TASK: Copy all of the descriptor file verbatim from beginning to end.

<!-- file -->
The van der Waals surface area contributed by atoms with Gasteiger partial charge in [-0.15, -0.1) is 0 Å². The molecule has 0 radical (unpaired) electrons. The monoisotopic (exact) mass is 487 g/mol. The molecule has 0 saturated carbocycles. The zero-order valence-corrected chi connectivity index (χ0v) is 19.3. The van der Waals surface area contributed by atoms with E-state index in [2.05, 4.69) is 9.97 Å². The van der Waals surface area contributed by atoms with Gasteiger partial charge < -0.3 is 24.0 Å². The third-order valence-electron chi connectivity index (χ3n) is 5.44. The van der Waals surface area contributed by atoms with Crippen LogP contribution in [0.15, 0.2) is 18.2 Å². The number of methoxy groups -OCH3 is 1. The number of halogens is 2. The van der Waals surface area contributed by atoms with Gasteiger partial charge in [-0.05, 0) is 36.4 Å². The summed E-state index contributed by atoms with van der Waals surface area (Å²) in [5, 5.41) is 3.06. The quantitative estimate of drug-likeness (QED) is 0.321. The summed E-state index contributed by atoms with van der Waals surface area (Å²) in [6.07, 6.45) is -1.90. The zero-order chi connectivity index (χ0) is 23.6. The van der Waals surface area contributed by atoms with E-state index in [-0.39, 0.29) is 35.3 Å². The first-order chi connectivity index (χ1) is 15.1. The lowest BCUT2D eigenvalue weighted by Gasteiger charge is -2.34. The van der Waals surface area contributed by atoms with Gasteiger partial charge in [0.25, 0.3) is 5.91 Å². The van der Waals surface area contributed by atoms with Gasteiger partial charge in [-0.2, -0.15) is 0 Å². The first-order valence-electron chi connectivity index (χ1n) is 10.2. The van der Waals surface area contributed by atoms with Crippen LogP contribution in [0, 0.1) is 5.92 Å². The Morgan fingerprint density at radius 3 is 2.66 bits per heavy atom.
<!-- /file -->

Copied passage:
The van der Waals surface area contributed by atoms with Gasteiger partial charge in [-0.15, -0.1) is 0 Å². The molecule has 0 radical (unpaired) electrons. The monoisotopic (exact) mass is 487 g/mol. The molecule has 0 saturated carbocycles. The zero-order valence-corrected chi connectivity index (χ0v) is 19.3. The van der Waals surface area contributed by atoms with E-state index in [2.05, 4.69) is 9.97 Å². The van der Waals surface area contributed by atoms with Gasteiger partial charge < -0.3 is 24.0 Å². The third-order valence-electron chi connectivity index (χ3n) is 5.44. The van der Waals surface area contributed by atoms with Crippen LogP contribution in [0.15, 0.2) is 18.2 Å². The number of methoxy groups -OCH3 is 1. The number of halogens is 2. The van der Waals surface area contributed by atoms with Gasteiger partial charge in [-0.05, 0) is 36.4 Å². The summed E-state index contributed by atoms with van der Waals surface area (Å²) in [5, 5.41) is 3.06. The quantitative estimate of drug-likeness (QED) is 0.321. The summed E-state index contributed by atoms with van der Waals surface area (Å²) in [6.07, 6.45) is -1.90. The zero-order chi connectivity index (χ0) is 23.6. The van der Waals surface area contributed by atoms with E-state index in [-0.39, 0.29) is 35.3 Å². The first-order chi connectivity index (χ1) is 15.1. The lowest BCUT2D eigenvalue weighted by Gasteiger charge is -2.34. The van der Waals surface area contributed by atoms with Gasteiger partial charge in [0.25, 0.3) is 5.91 Å². The van der Waals surface area contributed by atoms with Gasteiger partial charge in [-0.2, -0.15) is 0 Å². The first-order valence-electron chi connectivity index (χ1n) is 10.2. The van der Waals surface area contributed by atoms with Crippen LogP contribution in [0, 0.1) is 5.92 Å². The Morgan fingerprint density at radius 3 is 2.66 bits per heavy atom.